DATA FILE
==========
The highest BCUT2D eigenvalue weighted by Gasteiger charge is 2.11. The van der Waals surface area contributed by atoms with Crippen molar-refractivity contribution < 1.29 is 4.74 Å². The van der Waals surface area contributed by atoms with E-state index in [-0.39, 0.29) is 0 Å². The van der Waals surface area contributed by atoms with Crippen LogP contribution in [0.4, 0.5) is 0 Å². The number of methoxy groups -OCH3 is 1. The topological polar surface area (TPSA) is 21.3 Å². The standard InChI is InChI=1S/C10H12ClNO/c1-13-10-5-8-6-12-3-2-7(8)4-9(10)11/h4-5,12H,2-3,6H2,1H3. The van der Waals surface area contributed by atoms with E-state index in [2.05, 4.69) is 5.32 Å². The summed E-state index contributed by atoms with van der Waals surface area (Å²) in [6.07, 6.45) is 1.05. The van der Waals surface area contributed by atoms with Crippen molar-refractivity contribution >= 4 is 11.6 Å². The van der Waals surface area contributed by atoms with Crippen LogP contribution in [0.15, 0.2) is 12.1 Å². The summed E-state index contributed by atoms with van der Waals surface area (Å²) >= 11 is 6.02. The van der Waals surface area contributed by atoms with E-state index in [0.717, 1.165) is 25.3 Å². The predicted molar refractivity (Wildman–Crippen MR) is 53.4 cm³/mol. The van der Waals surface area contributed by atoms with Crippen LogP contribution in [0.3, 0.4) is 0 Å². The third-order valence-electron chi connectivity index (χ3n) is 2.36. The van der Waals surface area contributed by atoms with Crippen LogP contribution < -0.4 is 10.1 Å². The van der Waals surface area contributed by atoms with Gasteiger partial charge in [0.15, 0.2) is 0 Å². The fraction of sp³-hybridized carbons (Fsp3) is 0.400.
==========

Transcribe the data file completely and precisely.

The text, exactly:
The highest BCUT2D eigenvalue weighted by Gasteiger charge is 2.11. The van der Waals surface area contributed by atoms with Crippen molar-refractivity contribution < 1.29 is 4.74 Å². The van der Waals surface area contributed by atoms with E-state index in [-0.39, 0.29) is 0 Å². The van der Waals surface area contributed by atoms with Crippen LogP contribution in [0.4, 0.5) is 0 Å². The number of methoxy groups -OCH3 is 1. The topological polar surface area (TPSA) is 21.3 Å². The standard InChI is InChI=1S/C10H12ClNO/c1-13-10-5-8-6-12-3-2-7(8)4-9(10)11/h4-5,12H,2-3,6H2,1H3. The van der Waals surface area contributed by atoms with E-state index in [2.05, 4.69) is 5.32 Å². The summed E-state index contributed by atoms with van der Waals surface area (Å²) in [6.07, 6.45) is 1.05. The van der Waals surface area contributed by atoms with Crippen molar-refractivity contribution >= 4 is 11.6 Å². The van der Waals surface area contributed by atoms with Crippen LogP contribution in [0.15, 0.2) is 12.1 Å². The summed E-state index contributed by atoms with van der Waals surface area (Å²) >= 11 is 6.02. The van der Waals surface area contributed by atoms with E-state index in [0.717, 1.165) is 25.3 Å². The predicted molar refractivity (Wildman–Crippen MR) is 53.4 cm³/mol. The van der Waals surface area contributed by atoms with Crippen LogP contribution in [0.3, 0.4) is 0 Å². The third-order valence-electron chi connectivity index (χ3n) is 2.36. The van der Waals surface area contributed by atoms with Crippen LogP contribution < -0.4 is 10.1 Å². The van der Waals surface area contributed by atoms with Gasteiger partial charge in [0.15, 0.2) is 0 Å². The fraction of sp³-hybridized carbons (Fsp3) is 0.400.